Although most people will not themselves be sued for their protected speech, SLAPP suits threaten far more than just the rights of individual defendants. As the Supreme Court has made clear, “the Constitution protects the right to receive information and ideas,”3Stanley v. Georgia, 394 U.S. 557, 564 (1969) and as such, the protection afforded by the First Amendment “is to the communication, to its source and to its recipients both.”4Va. State Bd. of Pharmacy v. Va. Citizens Consumer Council, 425 U.S. 748, 756 (1976) Consequently, whenever a willing speaker is successfully censored by a SLAPP suit, the listening public’s right to hear what the speaker has to say is lost in equal measure.

The harm wrought by SLAPP suits also is far from theoretical. As evidenced by countless recent examples, SLAPP suits are aimed at popular television content,5Michael Levenson, Linda Fairstein Sues Netflix for Defamation in ‘When They See Us’, N.Y. Times (Mar. 18, 2020),; https://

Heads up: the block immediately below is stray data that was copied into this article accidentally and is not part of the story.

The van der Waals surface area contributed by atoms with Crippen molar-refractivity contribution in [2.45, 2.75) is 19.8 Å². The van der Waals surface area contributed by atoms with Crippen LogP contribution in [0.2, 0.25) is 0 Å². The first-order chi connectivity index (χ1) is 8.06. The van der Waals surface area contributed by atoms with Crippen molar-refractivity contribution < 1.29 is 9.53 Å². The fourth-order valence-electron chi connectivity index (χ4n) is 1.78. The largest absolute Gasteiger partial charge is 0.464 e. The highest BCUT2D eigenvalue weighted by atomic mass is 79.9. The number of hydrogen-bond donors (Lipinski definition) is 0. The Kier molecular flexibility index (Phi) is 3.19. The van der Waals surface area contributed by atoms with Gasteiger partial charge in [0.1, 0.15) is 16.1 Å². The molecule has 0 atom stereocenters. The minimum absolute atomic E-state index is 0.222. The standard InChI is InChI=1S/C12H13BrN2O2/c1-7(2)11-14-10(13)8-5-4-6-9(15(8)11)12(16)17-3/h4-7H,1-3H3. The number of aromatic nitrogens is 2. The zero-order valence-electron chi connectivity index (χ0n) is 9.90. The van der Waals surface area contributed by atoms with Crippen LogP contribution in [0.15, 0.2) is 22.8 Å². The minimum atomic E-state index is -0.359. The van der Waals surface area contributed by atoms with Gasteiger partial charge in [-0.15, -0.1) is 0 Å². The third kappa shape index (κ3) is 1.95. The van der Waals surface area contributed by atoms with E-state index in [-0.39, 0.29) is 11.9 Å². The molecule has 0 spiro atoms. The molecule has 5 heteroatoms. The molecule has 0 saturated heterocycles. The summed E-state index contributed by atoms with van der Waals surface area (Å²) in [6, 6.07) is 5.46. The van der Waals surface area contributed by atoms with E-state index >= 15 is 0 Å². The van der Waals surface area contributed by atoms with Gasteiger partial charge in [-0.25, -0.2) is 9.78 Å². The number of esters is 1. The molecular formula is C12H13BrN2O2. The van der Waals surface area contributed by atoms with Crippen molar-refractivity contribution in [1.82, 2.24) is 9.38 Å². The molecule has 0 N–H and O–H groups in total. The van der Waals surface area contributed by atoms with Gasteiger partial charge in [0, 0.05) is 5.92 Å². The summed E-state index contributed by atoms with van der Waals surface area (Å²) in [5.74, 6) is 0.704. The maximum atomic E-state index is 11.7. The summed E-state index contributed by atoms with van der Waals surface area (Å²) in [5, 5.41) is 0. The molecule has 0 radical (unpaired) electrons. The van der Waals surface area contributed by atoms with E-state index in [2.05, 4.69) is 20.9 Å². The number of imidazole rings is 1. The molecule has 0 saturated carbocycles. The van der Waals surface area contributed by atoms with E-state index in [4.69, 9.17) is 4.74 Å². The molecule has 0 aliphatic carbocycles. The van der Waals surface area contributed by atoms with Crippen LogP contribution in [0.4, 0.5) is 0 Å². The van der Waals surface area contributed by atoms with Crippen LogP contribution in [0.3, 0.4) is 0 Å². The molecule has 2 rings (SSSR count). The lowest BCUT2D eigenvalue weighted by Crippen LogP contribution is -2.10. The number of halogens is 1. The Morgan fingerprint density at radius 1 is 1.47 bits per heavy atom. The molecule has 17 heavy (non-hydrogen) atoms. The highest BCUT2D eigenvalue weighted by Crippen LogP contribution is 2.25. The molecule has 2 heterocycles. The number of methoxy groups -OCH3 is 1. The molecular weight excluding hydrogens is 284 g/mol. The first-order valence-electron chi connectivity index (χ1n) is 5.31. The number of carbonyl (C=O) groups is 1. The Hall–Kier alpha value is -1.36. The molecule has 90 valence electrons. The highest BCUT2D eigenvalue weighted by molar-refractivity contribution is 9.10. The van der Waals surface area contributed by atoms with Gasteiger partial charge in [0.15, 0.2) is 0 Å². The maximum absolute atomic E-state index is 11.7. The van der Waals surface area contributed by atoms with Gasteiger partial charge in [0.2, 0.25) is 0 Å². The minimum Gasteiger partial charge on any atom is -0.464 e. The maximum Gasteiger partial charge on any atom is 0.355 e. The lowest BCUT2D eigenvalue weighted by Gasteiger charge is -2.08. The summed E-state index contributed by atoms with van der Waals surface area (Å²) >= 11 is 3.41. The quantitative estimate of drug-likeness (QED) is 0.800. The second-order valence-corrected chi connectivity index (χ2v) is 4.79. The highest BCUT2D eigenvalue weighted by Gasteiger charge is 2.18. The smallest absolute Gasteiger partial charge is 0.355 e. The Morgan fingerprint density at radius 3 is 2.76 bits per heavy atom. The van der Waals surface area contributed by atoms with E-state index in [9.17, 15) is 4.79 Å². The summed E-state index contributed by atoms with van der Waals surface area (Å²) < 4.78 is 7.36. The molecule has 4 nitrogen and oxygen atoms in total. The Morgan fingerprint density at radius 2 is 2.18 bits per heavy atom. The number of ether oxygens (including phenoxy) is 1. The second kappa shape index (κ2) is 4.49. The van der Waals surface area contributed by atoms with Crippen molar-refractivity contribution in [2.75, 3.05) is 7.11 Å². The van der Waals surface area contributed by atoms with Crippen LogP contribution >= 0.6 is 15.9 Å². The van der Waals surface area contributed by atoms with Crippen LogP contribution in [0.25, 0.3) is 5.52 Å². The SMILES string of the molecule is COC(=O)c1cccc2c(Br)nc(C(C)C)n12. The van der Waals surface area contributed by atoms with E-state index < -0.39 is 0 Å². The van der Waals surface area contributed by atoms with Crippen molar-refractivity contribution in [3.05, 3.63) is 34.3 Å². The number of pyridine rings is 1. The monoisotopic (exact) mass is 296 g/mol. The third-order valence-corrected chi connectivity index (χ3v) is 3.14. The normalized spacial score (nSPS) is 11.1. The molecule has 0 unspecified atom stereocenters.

; Derek Hawkins, John Oliver, A Giant Squirrel and a Defamation Lawsuit by a Coal Industry Titan, Wash. Post (June 22, 2017),
 Yelp! reviews,6Tom Huddleston Jr., Can You Get Sued over a Negative Yelp Review? Here’s What You Need to Know, CNBC (Oct. 10, 2019),; Matthew Torres, Woman faces $25K lawsuit over Yelp Review About Middle Tennessee Doctor, News Channel 5 (Dec. 3, 2019), political advertisements,7C.J. Ciaramella, Trump Campaign Sues TV Station for Running ‘Defamatory’ Coronavirus Attack Ad, Reason (Apr. 13, 2020),, political protesters,8Marissa J. Lang, A Police Officer Sued a Black Lives Matter Protester for Violence He Didn’t Commit. What’s Next Has Free-Speech Advocates Worried., Wash. Post (Dec. 13, 2019),
; Matthew Parsons, Lawsuit Against Greenpeace Raises Freedom of Speech Concerns, Human Rights Watch (May 31, 2018),